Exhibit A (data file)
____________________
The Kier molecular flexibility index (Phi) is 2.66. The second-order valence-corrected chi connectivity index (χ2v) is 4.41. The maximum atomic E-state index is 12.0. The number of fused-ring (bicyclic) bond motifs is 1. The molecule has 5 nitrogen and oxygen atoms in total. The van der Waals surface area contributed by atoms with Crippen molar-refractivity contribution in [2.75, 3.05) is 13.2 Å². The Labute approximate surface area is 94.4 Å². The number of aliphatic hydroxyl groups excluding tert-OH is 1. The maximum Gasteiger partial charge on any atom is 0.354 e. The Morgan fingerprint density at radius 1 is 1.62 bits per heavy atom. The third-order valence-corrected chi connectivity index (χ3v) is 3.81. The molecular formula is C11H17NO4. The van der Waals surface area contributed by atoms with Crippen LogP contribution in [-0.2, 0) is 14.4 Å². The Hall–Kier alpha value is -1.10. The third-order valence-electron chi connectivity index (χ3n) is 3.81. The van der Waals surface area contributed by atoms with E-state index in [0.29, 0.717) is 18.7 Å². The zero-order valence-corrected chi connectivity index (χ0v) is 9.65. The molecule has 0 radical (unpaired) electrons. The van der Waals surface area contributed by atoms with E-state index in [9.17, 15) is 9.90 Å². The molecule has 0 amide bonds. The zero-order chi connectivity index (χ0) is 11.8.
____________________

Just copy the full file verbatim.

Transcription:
The Kier molecular flexibility index (Phi) is 2.66. The second-order valence-corrected chi connectivity index (χ2v) is 4.41. The maximum atomic E-state index is 12.0. The number of fused-ring (bicyclic) bond motifs is 1. The molecule has 5 nitrogen and oxygen atoms in total. The van der Waals surface area contributed by atoms with Crippen molar-refractivity contribution in [2.75, 3.05) is 13.2 Å². The Labute approximate surface area is 94.4 Å². The number of aliphatic hydroxyl groups excluding tert-OH is 1. The maximum Gasteiger partial charge on any atom is 0.354 e. The Morgan fingerprint density at radius 1 is 1.62 bits per heavy atom. The third-order valence-corrected chi connectivity index (χ3v) is 3.81. The molecular formula is C11H17NO4. The van der Waals surface area contributed by atoms with Crippen LogP contribution in [-0.2, 0) is 14.4 Å². The Hall–Kier alpha value is -1.10. The third-order valence-electron chi connectivity index (χ3n) is 3.81. The van der Waals surface area contributed by atoms with E-state index in [0.29, 0.717) is 18.7 Å². The zero-order valence-corrected chi connectivity index (χ0v) is 9.65. The molecule has 0 radical (unpaired) electrons. The van der Waals surface area contributed by atoms with E-state index in [9.17, 15) is 9.90 Å². The molecule has 0 amide bonds. The zero-order chi connectivity index (χ0) is 11.8.